They have been around for close to 100 years. But their growing popularity has recently pushed Donor Advised Funds into the spotlight, with some people calling for strict reforms for this charitable giving vehicles.
Is the criticism of Donor Advised Funds (DAFs) warranted?
To answer that questions, it is helpful to have some context.
DAFs are giving accounts that allow individuals, families, and organizations to easily contribute to charity. Donors can contribute cash, equities, real estate, life insurance, and other assets into a managed account, where those assets can grow. One of the requirements of a DAF is that a percentage of that account must be given to support registered non-profits and charities, as advised by the management group. In return, donors receive significant tax benefits for their contributions and support worthwhile causes.
The first DAF account was created over 90 years ago by The New York Community Trust—a community foundation in America’s largest city, with some of the biggest community needs. In the decades since, DAFs have been one of the tools used by community foundations and other sponsors to connect donors with causes in their communities. The win-win aspect—increased generosity for the recipients and lowering tax liability for donors—has taken DAFs from niche financial vehicles to popular financial strategies.
As DAFs have gone mainstream, giving has increased. Contributions to DAFs totaled nearly $39 billion in 2019, an increase of 80% since 2015, according to the National Philanthropic Trust (NPT). During that time, grantmaking from DAFs to charities increased at an even faster rate—93%—to more than $25 billion.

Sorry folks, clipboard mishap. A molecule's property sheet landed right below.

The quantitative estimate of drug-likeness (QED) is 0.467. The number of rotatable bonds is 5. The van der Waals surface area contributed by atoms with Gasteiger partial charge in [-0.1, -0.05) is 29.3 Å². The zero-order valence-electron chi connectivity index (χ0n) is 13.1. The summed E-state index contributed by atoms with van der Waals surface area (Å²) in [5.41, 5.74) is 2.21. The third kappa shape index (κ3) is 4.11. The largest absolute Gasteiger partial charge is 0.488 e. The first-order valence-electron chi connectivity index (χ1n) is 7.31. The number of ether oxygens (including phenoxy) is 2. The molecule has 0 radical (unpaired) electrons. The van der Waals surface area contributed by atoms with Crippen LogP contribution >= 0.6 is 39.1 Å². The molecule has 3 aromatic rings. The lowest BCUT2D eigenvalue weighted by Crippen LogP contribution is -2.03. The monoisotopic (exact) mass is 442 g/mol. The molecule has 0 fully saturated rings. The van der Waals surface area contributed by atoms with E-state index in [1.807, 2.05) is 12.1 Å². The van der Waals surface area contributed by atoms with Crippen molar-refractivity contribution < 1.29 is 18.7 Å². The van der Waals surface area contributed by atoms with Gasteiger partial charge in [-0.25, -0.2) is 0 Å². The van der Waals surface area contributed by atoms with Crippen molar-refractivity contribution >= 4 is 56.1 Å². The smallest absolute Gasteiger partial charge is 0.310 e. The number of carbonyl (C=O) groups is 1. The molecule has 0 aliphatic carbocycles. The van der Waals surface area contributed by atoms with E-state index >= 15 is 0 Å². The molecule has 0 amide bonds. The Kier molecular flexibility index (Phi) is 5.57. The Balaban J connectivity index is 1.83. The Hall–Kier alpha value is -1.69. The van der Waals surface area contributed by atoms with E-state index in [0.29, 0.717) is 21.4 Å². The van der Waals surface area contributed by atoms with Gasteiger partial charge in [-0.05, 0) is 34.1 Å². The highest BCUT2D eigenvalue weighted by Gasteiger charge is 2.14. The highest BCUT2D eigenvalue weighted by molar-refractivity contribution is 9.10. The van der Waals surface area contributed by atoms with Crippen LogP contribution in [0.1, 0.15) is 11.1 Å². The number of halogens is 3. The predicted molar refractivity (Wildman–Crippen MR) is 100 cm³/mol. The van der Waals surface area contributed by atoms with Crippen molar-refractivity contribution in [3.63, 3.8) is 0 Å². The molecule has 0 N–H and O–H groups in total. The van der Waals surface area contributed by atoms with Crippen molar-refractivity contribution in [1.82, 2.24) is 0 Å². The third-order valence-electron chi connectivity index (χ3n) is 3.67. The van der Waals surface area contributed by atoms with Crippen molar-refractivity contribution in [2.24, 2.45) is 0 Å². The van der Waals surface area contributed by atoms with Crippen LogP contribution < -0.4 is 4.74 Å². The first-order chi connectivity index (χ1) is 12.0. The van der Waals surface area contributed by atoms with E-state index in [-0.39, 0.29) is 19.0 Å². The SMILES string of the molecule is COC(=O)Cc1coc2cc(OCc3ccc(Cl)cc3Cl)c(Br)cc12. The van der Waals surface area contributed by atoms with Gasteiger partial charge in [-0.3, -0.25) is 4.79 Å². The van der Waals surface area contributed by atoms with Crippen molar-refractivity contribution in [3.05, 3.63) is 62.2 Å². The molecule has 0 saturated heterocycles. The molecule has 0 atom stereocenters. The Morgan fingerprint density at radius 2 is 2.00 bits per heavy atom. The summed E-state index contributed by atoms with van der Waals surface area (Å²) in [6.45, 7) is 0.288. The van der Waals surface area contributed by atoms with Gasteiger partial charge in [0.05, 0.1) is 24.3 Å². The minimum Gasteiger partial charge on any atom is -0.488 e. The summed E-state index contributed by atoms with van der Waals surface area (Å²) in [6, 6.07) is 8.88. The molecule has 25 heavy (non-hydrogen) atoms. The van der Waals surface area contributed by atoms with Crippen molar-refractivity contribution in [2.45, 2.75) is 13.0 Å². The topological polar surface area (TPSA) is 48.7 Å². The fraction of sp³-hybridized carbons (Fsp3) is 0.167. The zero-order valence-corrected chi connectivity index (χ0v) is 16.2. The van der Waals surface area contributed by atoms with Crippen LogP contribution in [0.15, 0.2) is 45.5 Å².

Yet, Donor Advised Funds have been criticized recently, with charges leveled that the accounts hold onto funds far too long and accusations that those monies set aside for charity never reach non-profits. Following the criticism, efforts are afoot to put time requirements on DAF grantmaking. Activists are lobbying Congress to significantly reform the rules around DAFs. The most high-profile effort, the Initiative to Accelerate Charitable Giving, is being championed by billionaire philanthropist John Arnold and academic Ray Madoff. Arnold and Madoff believe DAFs are sitting on too much money. Their solution is a series of rules that would put time requirements on DAF grantmaking to accelerate how much money goes out the door.
This year, a small group of senators have introduced legislation to reform DAFs. But their plan—and other major DAF reform proposals that have been floated in the media—seek to address a problem that does not exist.
Reformers argue that since DAFs do not have a required payout rate—and because DAF balances have been growing—donors are putting huge sums in DAFs, taking a tax deduction, and then not making grants. But their claim is not supported by any meaningful measure of DAF activity before or after the Covid-19 pandemic. These accusations are especially misleading for community foundations—whose donors are active and engaged in their communities.
Unlike private foundations, which are required to grant 5% of their funds to support nonprofits annually, DAFs have an extraordinarily high annual payout rate of 22%, according to NPT. In other words, the payout rate for DAFs is more than four times the payout rate for private foundations.
DAF critics argue that these high average DAF payouts do not reflect the whole of accounts, as they are driven by a small number of active, giving accounts.